The holidays! Office parties, gift swaps, cookie exchanges, eggnog parties, Secret Santa exchanges, holiday breakfasts and potlucks o’ plenty. It’s easy to see how a person could put on an extra ten pounds during the season simply abiding to a packed social calendar. But I ask you, your blogger who decided in these risky times, to begin Weight Watchers on December 1, are these social engagements because you feel obliged or because you sincerely want to attend them? Do you want to make those fattening heritage foods because you feel beholden to your ancestors or are you willing to try two percent milk rather than cream? Herein lies the distinction and this distinction can help you to navigate yourself around weight gain while still enjoying this lovely time of year, if not even more so; trust me! Let’s have a closer look at obligations and traditions.
One, have a look-sie at your invitations. Look for duplicates. Really, how many cookie exchanges do you feel you must attend? If you socialize with a group of friends and off-shoot parties are thrown, choose them carefully.
Two, if you must attend an event, do yourself a huge favor and stay away from the food tables. They are a magnet I know but keep away from temptation. It may seem a bit corny but before you leave for your event and before getting out of your car, imagine yourself at the party and visualize yourself abstaining from overeating; being able to eat just enough to be satisfied but not overstuffed. Professional athletes use these visualization techniques with great success, why not try them yourself. If it helps you to bring your own snacks, put them in a purse or in a bag and do it, don’t feel shy or embarrassed, you have the right to control what you consume.
Three, perhaps you have food traditions in your family that you want to keep at your table and pass down to your children or just want to make them yourself to reconnect with old times. Great! There are two very easy ways to relive old memories of holiday cooking and baking. One: challenge yourself and your family (if they are so inclined) to make healthier versions of these fabulous dishes that have withstood the test of time. For example, some of my family’s recipes call for lard, well, I can easily give this ingredient a makeover and none of the flavor is lost. As for baking, my family has three cookies that we make. They yield dozens and dozens of cookies probably like yours. Rather than hoard our cookies, we contacted our local food kitchen and asked whether they accepted home baked goods. They enthusiastically accepted our offer so now we can make our favorite cookies, save a dozen for ourselves (3 for each of us) and give the rest to our community kitchen.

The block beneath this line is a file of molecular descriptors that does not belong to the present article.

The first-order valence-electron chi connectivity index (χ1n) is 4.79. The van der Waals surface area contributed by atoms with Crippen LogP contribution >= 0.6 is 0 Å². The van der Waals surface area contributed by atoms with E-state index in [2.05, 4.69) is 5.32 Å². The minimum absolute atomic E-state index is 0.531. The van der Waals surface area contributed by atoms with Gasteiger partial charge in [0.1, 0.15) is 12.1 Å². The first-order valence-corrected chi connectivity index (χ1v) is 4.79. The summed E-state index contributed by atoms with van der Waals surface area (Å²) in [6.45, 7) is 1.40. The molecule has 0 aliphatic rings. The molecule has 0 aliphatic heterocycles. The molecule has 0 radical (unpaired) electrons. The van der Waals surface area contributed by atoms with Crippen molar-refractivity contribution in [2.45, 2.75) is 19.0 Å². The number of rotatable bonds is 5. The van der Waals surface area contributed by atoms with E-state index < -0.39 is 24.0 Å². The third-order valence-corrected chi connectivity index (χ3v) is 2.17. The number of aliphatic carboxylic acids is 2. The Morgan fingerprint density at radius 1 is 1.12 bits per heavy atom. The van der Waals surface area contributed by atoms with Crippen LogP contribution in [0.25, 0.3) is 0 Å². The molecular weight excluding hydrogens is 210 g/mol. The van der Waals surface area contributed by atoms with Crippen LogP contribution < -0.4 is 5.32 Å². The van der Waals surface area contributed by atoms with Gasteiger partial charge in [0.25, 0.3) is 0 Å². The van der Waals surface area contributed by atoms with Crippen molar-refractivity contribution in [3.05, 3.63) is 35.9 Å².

Four, encourage movement and activities at your events or host an event (provide a prototype!) with lots of dancing, Twister, or Wii. So many parties involve standing around with a plate full of food in one hand and a drink in the other. So we eat and drink, talk and go home. If we shake a tail feather while we imbibe, at least we burn calories. If we host a holiday party, we can also serve up healthier items and let the holiday spirit come through the music and decorations.
Finally, it is important to be a part of your community year round but during the holidays many of us are inspired to action and volunteer our time. It is very easy to regretfully decline an invitation to a social event if you are planning to go to a Habitat for Humanity event or clean up a natural area or pick up items for aging out foster kids.
These are simple ways to modernize your traditions and make new, healthy ones that not only improve your health, but the health of your family and your community. Putting on weight during the holiday leaves us feeling hung over and bluesy. Why not leave the season feeling light and bright just like the lights we’ve been admiring during these last few weeks?
In health and happiness,